"I need to refer you to an endodontist." (That's a root canal specialist.) Not my favorite words to hear during my regular dental check-up. Now I've had root canals before and - dare I say it - I don't find them as horrific as people think they are: not really that painful at all, more of an unpleasant sensation.
But still, it's not the way I'd choose to spend an hour on a Monday morning.
My endodontist, who has treated me several times, is a delightful lady with a great chairside manner. If anyone has the misfortune to need a root canal, I would recommend her, based on my experiences which have been consistent the few times I've visited her office.
As I left her office after my treatment, she came up to the front desk with me, thanked me for coming in, and told me to be sure to call if I had any problems. As far as I was concerned, I was done with her office this time around. I wasn't planning another visit any time soon.
Imagine my surprise when two days after my treatment, I got a handwritten thank you card from her, signed by her personally, and enclosing a gift card to a local coffee shop.
I was surprised because, with one exception, I have never received any kind of acknowledgement or thank you from a dentist, doctor, attorney, accountant or other professional - I've given them my money and never heard a peep from them. The one exception stands out because it was so unusual.
And by taking that action, she stood out too.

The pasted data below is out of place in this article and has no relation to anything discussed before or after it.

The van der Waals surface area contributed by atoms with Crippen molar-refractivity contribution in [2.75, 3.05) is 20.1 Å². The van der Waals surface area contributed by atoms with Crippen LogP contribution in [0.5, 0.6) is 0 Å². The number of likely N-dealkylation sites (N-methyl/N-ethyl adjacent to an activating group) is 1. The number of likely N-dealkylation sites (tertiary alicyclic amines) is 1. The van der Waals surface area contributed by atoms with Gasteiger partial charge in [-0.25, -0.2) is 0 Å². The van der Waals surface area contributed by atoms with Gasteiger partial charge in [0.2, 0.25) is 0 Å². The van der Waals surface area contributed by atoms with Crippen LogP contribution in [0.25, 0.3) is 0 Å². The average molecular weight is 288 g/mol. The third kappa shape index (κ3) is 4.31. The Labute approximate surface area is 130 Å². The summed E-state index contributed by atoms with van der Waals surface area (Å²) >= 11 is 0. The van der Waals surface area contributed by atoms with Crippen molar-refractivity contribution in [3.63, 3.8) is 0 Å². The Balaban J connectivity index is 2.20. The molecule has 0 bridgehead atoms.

I was already a fan. That little step has made me a fan for life because I felt valued as a patient. Beyond my confidence in her expertise, that little gesture made me FEEL different about her.
Having a root canal is not something I plan to do regularly! She knows that too. But in her handwritten note, she expressed the hope that I would feel comfortable enough with how I was treated in her office, to refer friends and family to her.
I often suggest to my clients that they find little ways to "glue clients to them for life." This is one of those little ways. Given that she offers a high-ticket service, if I refer only ONE patient to her, her investment in a greeting card, a first-class stamp and a gift card, will pay off enormously.
Usually my clients come back at me with: "Yes, but I'm in a business where people don't come back regularly. Why should I go to the trouble and expense of doing something to keep them attached to me?"
If that's your stance, re-read the above story.
Will I refer anyone who needs a root canal to my endodontist. You bet!
Copyright 2011 Maggie Dennison. All rights reserved.